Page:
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dc.contributor.authorPeard, Byron Lynton
dc.description.abstractIn the early 1900’s we humans learnt how to soar through the sky with birds aided by our own creations. Forty years later we realized our power when we entered the Atomic Age in the arid deserts of New Mexico. Twenty-four years after, we strapped our fragile, susceptible bodies to rockets pointed to the stars. Within a lifetime we had escaped the terraqueous globe to which we had been confined for millions of years. We now stand on the shores of the final frontier. A last measure of our inquisitiveness. Like sailors on a becalmed sea, we sense the stirring of a breeze. Space. Humans behave in predictable ways. When the sun rises we wake. When the sun sets, we sleep. Some of us scamper home to the relative comforts of our personal existence to escape the enveloping darkness. Our refuge. Our place. We venture outside to breathe the oxygen that keeps us alive, we dip our feet in the water from which life came and we take comfort from the reassuring heat of the sun peering through our atmosphere. But what if we remove ourselves from this protective planet and venture to the moon, not to visit for a day, but to live for six months. What becomes of the human condition? Where is the point of refuge that we seek when we need shelter? Where is our architecture and what does it become on the moon? Through related literature and precedent investigation this document pursues possible aesthetic and functional properties for an earthless architecture. The research pursues a speculative solution to the next great architectural evolution from an earth-based medium to one for the lunar landscape.en_NZ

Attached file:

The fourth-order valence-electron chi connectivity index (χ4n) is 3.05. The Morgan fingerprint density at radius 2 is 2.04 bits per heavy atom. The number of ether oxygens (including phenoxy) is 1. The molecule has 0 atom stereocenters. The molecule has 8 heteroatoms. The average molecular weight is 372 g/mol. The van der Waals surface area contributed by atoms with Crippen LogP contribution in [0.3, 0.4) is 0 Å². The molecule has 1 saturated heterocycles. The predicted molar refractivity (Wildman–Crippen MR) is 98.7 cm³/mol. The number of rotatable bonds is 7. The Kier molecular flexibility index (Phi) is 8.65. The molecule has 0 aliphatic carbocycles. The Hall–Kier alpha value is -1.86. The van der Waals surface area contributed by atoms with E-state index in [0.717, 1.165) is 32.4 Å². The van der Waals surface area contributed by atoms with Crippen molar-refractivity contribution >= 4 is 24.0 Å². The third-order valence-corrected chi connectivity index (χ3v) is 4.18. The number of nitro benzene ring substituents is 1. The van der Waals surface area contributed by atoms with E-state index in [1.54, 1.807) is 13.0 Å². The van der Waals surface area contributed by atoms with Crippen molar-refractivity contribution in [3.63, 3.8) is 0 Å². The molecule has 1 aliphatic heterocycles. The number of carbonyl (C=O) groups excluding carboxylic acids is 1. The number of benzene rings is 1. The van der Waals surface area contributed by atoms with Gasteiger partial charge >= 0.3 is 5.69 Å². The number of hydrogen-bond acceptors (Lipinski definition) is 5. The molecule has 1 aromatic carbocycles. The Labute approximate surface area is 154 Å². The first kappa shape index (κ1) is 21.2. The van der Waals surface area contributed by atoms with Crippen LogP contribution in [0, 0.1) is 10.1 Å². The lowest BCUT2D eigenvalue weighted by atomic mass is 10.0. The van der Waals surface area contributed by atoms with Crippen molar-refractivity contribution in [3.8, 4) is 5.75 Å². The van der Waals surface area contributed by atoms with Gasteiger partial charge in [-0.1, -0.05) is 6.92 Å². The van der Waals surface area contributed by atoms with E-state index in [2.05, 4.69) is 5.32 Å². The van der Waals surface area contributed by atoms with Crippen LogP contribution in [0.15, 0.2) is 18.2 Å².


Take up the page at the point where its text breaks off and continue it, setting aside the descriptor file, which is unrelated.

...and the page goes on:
dc.subjectlunar basesen_NZ
dc.subjectspace coloniesen_NZ
dc.title“Per aspera ad astra” : through hardship to the stars : investigation of functional and aesthetic characteristics of a lunar architectureen_NZ
dc.title.alternativeResearch question: How can the creation of architecture on the lunar surface of the moon be impacted by design - expressively, and functionally in response to conditions extremely different to those of earth, creating an environment for short/mid-term occupation?en_NZ
dc.typeMasters Thesisen_NZ of Architecture (Professional)en_NZ Institute of Technologyen_NZ
dc.subject.marsden120101 Architectural Designen_NZ
dc.identifier.bibliographicCitationPeard, B. L. (2013) “Per aspera ad astra” : through hardship to the stars : investigation of functional and aesthetic characteristics of a lunar architecture. Master Thesis Explanatory Document. [An unpublished research project submitted in partial fulfillment of the degree of Master of Architecture Professional]en_NZ
dc.contributor.affiliationUnitec Institute of Technologyen_NZ
unitec.advisor.principalMitrovic, Branko
unitec.advisor.associatedChaplin, David

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